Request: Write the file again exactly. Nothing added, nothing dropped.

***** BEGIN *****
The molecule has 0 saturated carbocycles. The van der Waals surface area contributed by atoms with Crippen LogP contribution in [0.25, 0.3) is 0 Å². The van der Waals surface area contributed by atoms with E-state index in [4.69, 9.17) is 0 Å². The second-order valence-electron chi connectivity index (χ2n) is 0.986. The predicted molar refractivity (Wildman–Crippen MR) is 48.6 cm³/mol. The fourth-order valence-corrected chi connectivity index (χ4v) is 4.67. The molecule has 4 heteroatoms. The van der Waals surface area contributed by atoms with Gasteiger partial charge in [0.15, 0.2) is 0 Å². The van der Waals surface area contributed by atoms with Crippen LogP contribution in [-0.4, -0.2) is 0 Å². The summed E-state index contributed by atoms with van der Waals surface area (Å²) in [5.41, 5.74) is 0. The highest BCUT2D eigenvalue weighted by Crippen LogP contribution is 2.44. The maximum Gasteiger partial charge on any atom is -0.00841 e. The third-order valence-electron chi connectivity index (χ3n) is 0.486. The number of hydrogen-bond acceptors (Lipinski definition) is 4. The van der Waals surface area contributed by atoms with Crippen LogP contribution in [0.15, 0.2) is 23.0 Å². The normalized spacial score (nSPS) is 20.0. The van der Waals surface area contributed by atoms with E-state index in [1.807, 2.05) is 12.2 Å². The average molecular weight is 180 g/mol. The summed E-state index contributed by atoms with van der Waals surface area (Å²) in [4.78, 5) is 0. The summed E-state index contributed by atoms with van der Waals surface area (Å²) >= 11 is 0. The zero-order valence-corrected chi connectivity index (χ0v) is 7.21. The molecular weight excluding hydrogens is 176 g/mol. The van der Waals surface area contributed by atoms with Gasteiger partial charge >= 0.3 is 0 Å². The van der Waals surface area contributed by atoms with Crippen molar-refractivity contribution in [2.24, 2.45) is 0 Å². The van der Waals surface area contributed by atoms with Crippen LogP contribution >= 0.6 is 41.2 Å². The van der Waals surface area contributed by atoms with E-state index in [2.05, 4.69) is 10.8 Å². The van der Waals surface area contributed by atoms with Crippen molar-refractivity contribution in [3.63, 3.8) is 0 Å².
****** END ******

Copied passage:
The molecule has 0 saturated carbocycles. The van der Waals surface area contributed by atoms with Crippen LogP contribution in [0.25, 0.3) is 0 Å². The van der Waals surface area contributed by atoms with E-state index in [4.69, 9.17) is 0 Å². The second-order valence-electron chi connectivity index (χ2n) is 0.986. The predicted molar refractivity (Wildman–Crippen MR) is 48.6 cm³/mol. The fourth-order valence-corrected chi connectivity index (χ4v) is 4.67. The molecule has 4 heteroatoms. The van der Waals surface area contributed by atoms with Gasteiger partial charge in [0.15, 0.2) is 0 Å². The van der Waals surface area contributed by atoms with Crippen LogP contribution in [-0.4, -0.2) is 0 Å². The summed E-state index contributed by atoms with van der Waals surface area (Å²) in [5.41, 5.74) is 0. The highest BCUT2D eigenvalue weighted by Crippen LogP contribution is 2.44. The maximum Gasteiger partial charge on any atom is -0.00841 e. The third-order valence-electron chi connectivity index (χ3n) is 0.486. The number of hydrogen-bond acceptors (Lipinski definition) is 4. The van der Waals surface area contributed by atoms with Crippen LogP contribution in [0.15, 0.2) is 23.0 Å². The normalized spacial score (nSPS) is 20.0. The van der Waals surface area contributed by atoms with E-state index in [1.807, 2.05) is 12.2 Å². The average molecular weight is 180 g/mol. The summed E-state index contributed by atoms with van der Waals surface area (Å²) in [4.78, 5) is 0. The summed E-state index contributed by atoms with van der Waals surface area (Å²) >= 11 is 0. The zero-order valence-corrected chi connectivity index (χ0v) is 7.21. The molecular weight excluding hydrogens is 176 g/mol. The van der Waals surface area contributed by atoms with Gasteiger partial charge >= 0.3 is 0 Å². The van der Waals surface area contributed by atoms with Crippen molar-refractivity contribution in [2.24, 2.45) is 0 Å². The van der Waals surface area contributed by atoms with Crippen LogP contribution >= 0.6 is 41.2 Å². The van der Waals surface area contributed by atoms with E-state index in [2.05, 4.69) is 10.8 Å². The van der Waals surface area contributed by atoms with Crippen molar-refractivity contribution in [3.63, 3.8) is 0 Å².